February 4, 2015
When the email came from a coworker that she was looking for volunteers to write a short article for the employee newsletter, I was really excited. I love to write, and when she said she had no particular theme, I thought this will be easy, sign me up! I started thinking of ideas of what to write about- what would other employees be interested in? What is a work appropriate topic that is entertaining but also insightful? And then I realized this was going to be harder than I had expected. After pondering the handful of ideas I had, for example, how to use technology to reach our ag subscribers; how we could all learn how to communicate better; the pros and cons of fitness trackers (yeah, yeah… I have a little bit of a scatter brain, and was all over the board for this), I decided that I wouldn’t want another co-worker to preach to me about how I need to communicate better with others. I also knew that I couldn’t make my excitement about a new, awesome livestock app interesting for everyone. What was I going to write about? I finally decided to take a different approach. After reading Denise’s email about fifteen times, it dawned on me- what can I share that will help inspire more positivity and stress relief for my co-workers?
We all have a lot of anxiety and tension these days- from large projects at work to the everyday stress of getting the kids to school or daycare on time. I think we all agree that stress is inevitable, but learning how to put our anxiety and nervous energy to a better use than fretting and worrying is the best way to cope with that dirty five-letter word. We are constantly inundated with Facebook posts and Pinterest pages for how to live more positively, how to exercise more frequently, how to live a wonderful life without having to work at it. These things are all well and good, but do they truly inspire you to be a better person? To lose those five extra pounds around your middle? I have been reading a lot of articles lately about how to learn to appreciate what you have and make the most of the here and now, rather than constantly buying the best of everything and checking your Facebook timeline every three minutes. I really believe that if we could learn to check-out; to go offline and relearn how to connect with other people on a human level, it would help eliminate a lot of the self-induced stress we put upon ourselves.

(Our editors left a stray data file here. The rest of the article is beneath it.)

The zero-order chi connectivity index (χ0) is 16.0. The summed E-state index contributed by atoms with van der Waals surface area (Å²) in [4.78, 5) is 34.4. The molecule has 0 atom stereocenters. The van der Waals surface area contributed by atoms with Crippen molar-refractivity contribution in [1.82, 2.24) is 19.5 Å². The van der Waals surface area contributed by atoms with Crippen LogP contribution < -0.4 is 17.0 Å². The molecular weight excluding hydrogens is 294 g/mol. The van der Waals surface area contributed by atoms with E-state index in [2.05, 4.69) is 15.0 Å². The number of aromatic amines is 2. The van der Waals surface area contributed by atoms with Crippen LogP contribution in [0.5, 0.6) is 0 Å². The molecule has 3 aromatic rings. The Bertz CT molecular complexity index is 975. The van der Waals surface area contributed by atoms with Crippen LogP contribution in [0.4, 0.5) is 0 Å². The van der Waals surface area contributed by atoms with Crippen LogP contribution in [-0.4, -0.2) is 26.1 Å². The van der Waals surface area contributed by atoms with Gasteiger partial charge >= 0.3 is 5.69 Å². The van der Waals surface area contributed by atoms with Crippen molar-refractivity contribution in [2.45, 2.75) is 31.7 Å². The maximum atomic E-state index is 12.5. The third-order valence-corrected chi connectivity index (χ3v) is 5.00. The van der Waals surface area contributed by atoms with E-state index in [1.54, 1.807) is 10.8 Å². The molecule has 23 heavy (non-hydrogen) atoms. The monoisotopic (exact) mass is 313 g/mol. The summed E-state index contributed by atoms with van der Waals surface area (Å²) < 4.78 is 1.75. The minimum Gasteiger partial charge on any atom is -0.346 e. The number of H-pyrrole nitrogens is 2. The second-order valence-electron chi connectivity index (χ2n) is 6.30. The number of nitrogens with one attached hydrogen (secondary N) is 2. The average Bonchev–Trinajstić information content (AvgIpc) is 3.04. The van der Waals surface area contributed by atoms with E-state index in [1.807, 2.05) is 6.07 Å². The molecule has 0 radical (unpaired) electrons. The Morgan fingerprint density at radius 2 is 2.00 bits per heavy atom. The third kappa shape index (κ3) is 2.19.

Every person on this Earth is really good at something. If you can figure out what you are really good at, and put that to work for YOU, then I can bet you will find more positivity and less stress in your life. Are you a shutterbug? Get out there and take more pictures! Find a subject that makes you happy and gives you enjoyment, and shoot the heck out of it. Do you write? If you are comfortable doing so, share it with others. You might just be shocked at the feedback you will get. I never, in a million years, thought that anyone would want to read what I write in my free time; turns out, my friends liked it enough to inspire me to start my own blog. It is an awesome stress reliever, because it has given me a platform to share my humor, wisdom, and lack thereof; and has allowed me to connect with other people with the same interests and lifestyle as me. Especially during winter, when it is too cold to venture outside with my young children, being able to share my blog posts with others has helped me learn to laugh at the temper tantrums, and appreciate my roots.
Find something that moves you; take ownership of your own happiness, and like the queen in my daughter's favorite movie says, "Let it go!" Life is much too short to let words go unspoken, promises unkempt, and to carry the weight of the world on your shoulders. Appreciate what you have, who you have to share it with, and be gracious enough to share your happiness with others. Instead of letting misery search for company in every face you see, kick it to the curb and try to pass on something positive. I know my life is full of really wonderful things; and I know yours is too. Here is to more smiles, less stress, and a beautiful spring.
Till next time,